How to Write About CES (even if you’re at home)

This year, anywhere from 150,000- 175,000 technology enthusiasts, industry insiders and members of the media will descend on Las Vegas for the annual nerdfest known as the Consumer Electronics show. Product unveilings are numerous, hundreds and hundreds of private parties are hard to get in to and full of fancy people, and the who’s who of consumer tech will likely be  around every corner (even if you cannot recognize them). While this is one of the years most important trade shows, insiders say that its nearly impossible to see and do everything while there, and even if in attendance they often get their news from Twitter and the usual suspects. Perfect coverage for those of us not in Vegas this week!

Here are a few of our tips to make sure you can be a part of the CES conversation even if you’re not playing penny slots at 5a tomorrow:

  1. Keep an eye on #CES on Twitter and Instagram. Even if you don’t break the news in the first minute about a big company’s newest new thing, you can break it to your community in the second minute with some strong sleuthing.
  2. Write daily wrap-ups: which product launches and announcements were most interesting to you from the day and which would your community find most compelling? Keep a running list, collect strong photos if possible and make sure to double check your facts!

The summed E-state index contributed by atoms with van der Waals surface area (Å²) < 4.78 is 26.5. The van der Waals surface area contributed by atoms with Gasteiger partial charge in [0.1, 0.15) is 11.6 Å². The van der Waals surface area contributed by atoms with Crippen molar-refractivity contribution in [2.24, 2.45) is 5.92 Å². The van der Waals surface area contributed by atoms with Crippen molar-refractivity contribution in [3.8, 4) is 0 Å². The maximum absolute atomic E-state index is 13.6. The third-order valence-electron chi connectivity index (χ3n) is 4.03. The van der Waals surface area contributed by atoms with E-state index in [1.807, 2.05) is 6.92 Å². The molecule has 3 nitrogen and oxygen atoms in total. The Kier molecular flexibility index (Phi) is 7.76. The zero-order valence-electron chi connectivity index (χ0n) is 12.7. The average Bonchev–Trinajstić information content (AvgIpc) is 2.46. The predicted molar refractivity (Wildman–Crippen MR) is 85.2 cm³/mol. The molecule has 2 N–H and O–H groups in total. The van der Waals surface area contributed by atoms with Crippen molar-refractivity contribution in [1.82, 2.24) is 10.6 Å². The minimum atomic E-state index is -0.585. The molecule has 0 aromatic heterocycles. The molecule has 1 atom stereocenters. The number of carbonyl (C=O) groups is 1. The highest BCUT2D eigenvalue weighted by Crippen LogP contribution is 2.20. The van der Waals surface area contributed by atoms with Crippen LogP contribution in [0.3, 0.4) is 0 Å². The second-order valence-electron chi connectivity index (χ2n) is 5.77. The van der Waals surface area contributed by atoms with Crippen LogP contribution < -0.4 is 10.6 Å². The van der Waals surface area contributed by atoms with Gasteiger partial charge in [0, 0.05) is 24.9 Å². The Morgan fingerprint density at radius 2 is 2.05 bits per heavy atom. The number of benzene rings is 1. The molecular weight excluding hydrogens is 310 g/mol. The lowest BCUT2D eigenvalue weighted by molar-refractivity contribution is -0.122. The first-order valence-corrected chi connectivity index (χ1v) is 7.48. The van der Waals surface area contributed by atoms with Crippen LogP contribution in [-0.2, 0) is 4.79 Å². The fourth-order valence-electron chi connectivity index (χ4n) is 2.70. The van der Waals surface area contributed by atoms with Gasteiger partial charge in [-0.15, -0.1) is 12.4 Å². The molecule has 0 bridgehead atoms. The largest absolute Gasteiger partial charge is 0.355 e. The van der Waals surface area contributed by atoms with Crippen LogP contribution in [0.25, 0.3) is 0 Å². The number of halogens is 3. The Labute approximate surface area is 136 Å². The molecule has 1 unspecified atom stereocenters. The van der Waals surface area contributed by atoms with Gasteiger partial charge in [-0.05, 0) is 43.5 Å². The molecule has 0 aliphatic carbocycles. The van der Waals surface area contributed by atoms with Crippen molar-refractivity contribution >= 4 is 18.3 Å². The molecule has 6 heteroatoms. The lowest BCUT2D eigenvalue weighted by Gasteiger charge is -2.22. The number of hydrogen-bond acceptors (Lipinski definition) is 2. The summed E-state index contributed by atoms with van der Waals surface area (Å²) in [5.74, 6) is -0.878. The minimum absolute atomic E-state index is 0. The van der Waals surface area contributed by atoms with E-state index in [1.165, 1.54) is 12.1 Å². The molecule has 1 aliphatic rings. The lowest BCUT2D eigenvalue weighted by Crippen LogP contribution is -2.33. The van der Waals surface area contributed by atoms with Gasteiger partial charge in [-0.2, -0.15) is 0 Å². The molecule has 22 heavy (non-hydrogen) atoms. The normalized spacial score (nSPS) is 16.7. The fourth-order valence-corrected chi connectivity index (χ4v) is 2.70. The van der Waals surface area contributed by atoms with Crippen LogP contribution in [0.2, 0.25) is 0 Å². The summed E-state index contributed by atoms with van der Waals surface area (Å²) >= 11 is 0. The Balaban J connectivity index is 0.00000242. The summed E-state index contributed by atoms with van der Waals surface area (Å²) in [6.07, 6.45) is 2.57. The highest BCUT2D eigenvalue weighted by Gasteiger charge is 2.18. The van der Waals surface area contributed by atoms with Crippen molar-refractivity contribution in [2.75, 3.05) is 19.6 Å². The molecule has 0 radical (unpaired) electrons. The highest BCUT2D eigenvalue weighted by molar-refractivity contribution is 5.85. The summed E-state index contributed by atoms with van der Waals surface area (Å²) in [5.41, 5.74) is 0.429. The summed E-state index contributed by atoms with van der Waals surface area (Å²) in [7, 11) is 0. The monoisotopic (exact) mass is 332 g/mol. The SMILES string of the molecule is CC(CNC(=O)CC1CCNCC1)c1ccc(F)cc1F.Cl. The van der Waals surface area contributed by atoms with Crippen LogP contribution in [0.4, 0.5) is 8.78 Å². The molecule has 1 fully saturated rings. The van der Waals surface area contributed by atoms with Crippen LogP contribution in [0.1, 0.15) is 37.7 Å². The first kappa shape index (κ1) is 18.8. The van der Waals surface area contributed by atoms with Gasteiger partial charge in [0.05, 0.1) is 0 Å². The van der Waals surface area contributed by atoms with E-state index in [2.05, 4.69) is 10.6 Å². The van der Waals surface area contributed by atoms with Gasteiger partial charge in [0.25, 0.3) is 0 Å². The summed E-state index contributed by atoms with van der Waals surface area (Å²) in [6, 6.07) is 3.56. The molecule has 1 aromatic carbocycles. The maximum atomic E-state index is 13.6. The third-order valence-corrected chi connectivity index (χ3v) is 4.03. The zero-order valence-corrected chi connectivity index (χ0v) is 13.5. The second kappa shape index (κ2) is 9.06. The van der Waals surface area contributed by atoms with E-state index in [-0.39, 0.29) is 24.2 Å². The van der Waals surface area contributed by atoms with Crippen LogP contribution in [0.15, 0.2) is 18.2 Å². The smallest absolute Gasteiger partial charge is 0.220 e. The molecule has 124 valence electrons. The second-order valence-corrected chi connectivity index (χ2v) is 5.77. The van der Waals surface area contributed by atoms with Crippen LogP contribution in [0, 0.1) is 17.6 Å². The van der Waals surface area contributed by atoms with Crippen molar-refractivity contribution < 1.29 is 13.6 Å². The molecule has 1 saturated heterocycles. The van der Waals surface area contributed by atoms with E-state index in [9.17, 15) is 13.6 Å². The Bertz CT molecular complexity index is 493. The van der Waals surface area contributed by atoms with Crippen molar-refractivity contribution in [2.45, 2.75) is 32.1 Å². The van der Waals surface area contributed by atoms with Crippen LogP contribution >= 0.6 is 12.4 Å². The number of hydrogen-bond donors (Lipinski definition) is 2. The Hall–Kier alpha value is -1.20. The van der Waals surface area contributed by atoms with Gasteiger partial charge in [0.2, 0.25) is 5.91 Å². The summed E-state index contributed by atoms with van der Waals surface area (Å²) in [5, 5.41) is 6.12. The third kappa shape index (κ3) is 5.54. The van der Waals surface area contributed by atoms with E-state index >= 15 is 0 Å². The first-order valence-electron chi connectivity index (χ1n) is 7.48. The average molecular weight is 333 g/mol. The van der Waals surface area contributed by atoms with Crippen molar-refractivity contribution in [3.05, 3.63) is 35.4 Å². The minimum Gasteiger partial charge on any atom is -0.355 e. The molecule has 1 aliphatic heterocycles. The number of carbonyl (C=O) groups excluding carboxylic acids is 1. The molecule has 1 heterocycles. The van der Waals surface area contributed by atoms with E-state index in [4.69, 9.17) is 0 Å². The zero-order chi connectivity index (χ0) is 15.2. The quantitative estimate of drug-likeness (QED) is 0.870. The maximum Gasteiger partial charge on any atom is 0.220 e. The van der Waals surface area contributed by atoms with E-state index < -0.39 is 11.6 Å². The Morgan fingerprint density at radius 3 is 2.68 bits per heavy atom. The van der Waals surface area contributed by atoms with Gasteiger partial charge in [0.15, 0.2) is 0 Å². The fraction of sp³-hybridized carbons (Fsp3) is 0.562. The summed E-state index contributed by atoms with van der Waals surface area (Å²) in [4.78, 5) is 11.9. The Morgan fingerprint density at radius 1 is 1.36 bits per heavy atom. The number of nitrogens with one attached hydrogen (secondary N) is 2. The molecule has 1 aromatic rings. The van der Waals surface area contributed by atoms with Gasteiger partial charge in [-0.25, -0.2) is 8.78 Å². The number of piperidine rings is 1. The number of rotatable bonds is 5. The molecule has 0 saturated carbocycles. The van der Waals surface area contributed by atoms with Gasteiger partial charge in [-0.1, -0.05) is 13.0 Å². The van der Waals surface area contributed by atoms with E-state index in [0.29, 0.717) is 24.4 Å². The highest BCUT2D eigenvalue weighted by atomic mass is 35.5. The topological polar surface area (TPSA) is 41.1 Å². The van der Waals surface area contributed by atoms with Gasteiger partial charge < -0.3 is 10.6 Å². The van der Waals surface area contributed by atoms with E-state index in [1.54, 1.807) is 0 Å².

3. Look for coverage like “Here Are 6 Must-See Tech Categories for Marketers at CES From smart lawnmowers to budget-friendly VR” from AdWeek, or Fortune’s version here so you can write about overall trends seen around the show. There is more content on CES than the Internet knows what to do with, so use whats been put together already. Shout out to AdWeek for original artwork here as well – if you do have a designer with some open time, this could be a great week to use them.
  4. Make lists by company to highlight the things your community will love- major makers of just about everything will be in attendance and anyone from Lego to Nike to Apple to a brand new smart bra maker  and all will have updates throughout the week. The big stories of the hour will quickly shift (this morning was the new Faraday Future car, for instance) so make sure you stay on top of the trending big company announcements as they come up on the CES schedule.
  5. Speaking of the schedule, there is an actual schedule of keynotes and other interesting coverage. You can check out the Verge’s annotated version here. Given the amount of overlap, the CES schedule definitely favors those of us watching from home.
  6. When in doubt, offer an opinion such as Popular Science’s “LG Just Made the World’s Laziest Refrigerator” or Fortune contributor Ewan Spence’s “Just Say No to CES.”

No matter where you are this week, if you cover any form technology there is likely to be something for you to talk about with CES. Stay on it and stay relevant!

(Photo from the Seattle Times)

 

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